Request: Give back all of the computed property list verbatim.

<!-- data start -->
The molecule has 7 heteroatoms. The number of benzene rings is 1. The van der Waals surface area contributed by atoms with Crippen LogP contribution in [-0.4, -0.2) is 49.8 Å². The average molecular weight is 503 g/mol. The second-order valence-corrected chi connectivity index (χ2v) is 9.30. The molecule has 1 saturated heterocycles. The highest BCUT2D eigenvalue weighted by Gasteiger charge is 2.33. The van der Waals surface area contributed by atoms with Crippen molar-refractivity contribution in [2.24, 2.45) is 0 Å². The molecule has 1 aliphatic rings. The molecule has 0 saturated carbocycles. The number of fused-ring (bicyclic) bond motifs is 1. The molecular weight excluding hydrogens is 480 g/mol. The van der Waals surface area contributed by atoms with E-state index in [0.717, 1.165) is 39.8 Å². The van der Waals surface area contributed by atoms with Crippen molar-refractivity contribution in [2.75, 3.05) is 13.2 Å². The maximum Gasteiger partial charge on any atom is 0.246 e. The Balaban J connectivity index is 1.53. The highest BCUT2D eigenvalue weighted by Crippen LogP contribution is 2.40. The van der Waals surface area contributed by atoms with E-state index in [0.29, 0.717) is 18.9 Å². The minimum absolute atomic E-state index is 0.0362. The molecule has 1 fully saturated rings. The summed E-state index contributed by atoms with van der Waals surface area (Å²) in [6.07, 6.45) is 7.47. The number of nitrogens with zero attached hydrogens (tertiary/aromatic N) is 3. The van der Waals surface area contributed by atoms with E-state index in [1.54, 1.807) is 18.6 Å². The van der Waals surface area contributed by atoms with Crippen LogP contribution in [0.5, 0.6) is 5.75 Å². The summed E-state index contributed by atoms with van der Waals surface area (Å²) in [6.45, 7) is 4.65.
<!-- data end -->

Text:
The molecule has 7 heteroatoms. The number of benzene rings is 1. The van der Waals surface area contributed by atoms with Crippen LogP contribution in [-0.4, -0.2) is 49.8 Å². The average molecular weight is 503 g/mol. The second-order valence-corrected chi connectivity index (χ2v) is 9.30. The molecule has 1 saturated heterocycles. The highest BCUT2D eigenvalue weighted by Gasteiger charge is 2.33. The van der Waals surface area contributed by atoms with Crippen molar-refractivity contribution in [2.24, 2.45) is 0 Å². The molecule has 1 aliphatic rings. The molecule has 0 saturated carbocycles. The number of fused-ring (bicyclic) bond motifs is 1. The molecular weight excluding hydrogens is 480 g/mol. The van der Waals surface area contributed by atoms with E-state index in [0.717, 1.165) is 39.8 Å². The van der Waals surface area contributed by atoms with Crippen molar-refractivity contribution in [2.75, 3.05) is 13.2 Å². The maximum Gasteiger partial charge on any atom is 0.246 e. The Balaban J connectivity index is 1.53. The highest BCUT2D eigenvalue weighted by Crippen LogP contribution is 2.40. The van der Waals surface area contributed by atoms with E-state index in [0.29, 0.717) is 18.9 Å². The minimum absolute atomic E-state index is 0.0362. The molecule has 1 fully saturated rings. The summed E-state index contributed by atoms with van der Waals surface area (Å²) in [6.07, 6.45) is 7.47. The number of nitrogens with zero attached hydrogens (tertiary/aromatic N) is 3. The van der Waals surface area contributed by atoms with E-state index in [1.54, 1.807) is 18.6 Å². The van der Waals surface area contributed by atoms with Crippen LogP contribution in [0.5, 0.6) is 5.75 Å². The summed E-state index contributed by atoms with van der Waals surface area (Å²) in [6.45, 7) is 4.65.